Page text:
A leading Saudi Arabian “self-help” writer and cleric has reportedly urged his 97,000+ Twitter followers to sexually molest working women in the nation’s grocery stores.
Using an Arabic hashtag translated by various news outlets as "#harass_female_cashiers", Abdullah Mohammed Daoud apparently made the comments in an attempt to "encourage" Saudi Arabian women to stay at home and protect their chastity - as the country's female labour force increases.
Daoud’s tweet, which was picked up by Gulf News, was reportedly “justified” by a homily about a 7th century Islamic warrior who did not want his wife to leave home to visit the mosque.
The paper writes: “Daoud claimed that Al Zubair hid in the dark one night and molested his wife on the street. The wife rushed home and decided against ever going out of her house again, saying ‘there is no safer place than home and the world out there is corrupt’.”
The IBI Times quotes conservative cleric Khalid Ebrahim Al Saqabi as endorsing the call and claiming the government's proposed law against sexual harassment was "only meant to encourage consensual debauchery".
However, others were less enthused.
Advocate of female molestation, Abdullah Mohammad Al Dawood, has also written a self-help book. Who would seek his advice, I have to wonder.— Rimmel Mohydin (@Rimmel_Mohydin) May 29, 2013
Abdullah Mohammad Al Dawood you're a disgrace. Women in the Saudi work place keep other women safe! We should have more not less.— Dani (@WeeWhiteWabbit) May 29, 2013
You are a fucking disgrace to mankind, Abdullah Mohammad Al Dawood, I hope you die a slow and painful death. Hope your wife gets molested.— Adil (@adil_khan86) May 29, 2013
Daoud has also retweeted several messages from other twitter users critical of women mixing with men in the workforce, since his original tweet on Sunday.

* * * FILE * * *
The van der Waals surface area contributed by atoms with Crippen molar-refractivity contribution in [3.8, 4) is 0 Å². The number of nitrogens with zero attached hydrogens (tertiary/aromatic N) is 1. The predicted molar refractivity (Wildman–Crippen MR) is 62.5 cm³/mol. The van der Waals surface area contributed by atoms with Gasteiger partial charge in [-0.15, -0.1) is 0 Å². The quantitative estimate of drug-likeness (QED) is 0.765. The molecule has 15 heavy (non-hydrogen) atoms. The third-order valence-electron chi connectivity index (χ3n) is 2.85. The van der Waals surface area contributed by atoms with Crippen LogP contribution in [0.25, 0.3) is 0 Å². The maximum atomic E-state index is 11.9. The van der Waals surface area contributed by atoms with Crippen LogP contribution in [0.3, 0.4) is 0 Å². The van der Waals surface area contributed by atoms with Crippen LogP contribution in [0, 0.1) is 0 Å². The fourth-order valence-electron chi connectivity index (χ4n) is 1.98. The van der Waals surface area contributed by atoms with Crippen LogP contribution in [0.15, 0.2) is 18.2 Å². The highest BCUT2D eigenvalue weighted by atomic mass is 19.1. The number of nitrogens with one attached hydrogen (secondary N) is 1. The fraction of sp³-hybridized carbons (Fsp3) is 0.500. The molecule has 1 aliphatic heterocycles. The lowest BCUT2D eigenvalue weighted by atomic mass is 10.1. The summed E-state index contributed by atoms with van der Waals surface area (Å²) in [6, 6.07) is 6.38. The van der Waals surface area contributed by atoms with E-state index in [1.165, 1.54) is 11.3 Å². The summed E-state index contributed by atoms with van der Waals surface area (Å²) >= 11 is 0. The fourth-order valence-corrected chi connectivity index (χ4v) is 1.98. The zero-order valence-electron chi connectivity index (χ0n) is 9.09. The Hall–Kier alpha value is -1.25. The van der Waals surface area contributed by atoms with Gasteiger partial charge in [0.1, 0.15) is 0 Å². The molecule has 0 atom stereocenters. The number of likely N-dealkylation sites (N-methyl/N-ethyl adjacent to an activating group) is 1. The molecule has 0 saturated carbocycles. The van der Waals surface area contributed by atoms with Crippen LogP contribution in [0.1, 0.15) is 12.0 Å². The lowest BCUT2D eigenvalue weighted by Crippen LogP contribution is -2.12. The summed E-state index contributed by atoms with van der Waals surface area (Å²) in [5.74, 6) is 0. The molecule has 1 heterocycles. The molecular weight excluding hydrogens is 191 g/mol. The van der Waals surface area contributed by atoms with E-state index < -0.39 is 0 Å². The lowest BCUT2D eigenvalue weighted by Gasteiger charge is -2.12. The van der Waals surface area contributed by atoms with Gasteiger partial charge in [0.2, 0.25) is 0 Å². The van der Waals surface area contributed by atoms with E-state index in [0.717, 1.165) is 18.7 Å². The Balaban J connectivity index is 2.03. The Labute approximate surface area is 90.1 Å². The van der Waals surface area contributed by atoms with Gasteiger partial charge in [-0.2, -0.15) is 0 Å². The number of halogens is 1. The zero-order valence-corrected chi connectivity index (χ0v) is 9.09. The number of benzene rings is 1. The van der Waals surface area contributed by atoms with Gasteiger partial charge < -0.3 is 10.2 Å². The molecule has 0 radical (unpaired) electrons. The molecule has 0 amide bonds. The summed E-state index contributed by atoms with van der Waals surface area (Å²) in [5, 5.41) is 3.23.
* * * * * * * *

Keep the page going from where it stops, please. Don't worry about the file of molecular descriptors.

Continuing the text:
One of Daoud's arguments is that allowing women to work is tantamount to human trafficking and that females are being exploited to attract business, the BBC says.
According to Riyadh Bureau, Daoud is the same conservative writer who sparked controversy by suggesting female babies should wear burkas to prevent them from being sexually molested.
Women are not permitted to drive in Saudi Arabia, which has a poor women's rights record, and where religious police only recently lifted a ban on females riding motorbikes and bicycles – as long as they wear the full-length veil and are accompanied by a male relative.
The Gulf Kingdom is governed by Sharia law, and it is illegal for Saudi women to travel abroad without male accompaniment. They may only do so if their guardian agrees by signing a document know as a 'yellow sheet' at an airport or border crossing.
It was only in 2011 that women were given the right to vote and run for office in municipal elections in 2015.
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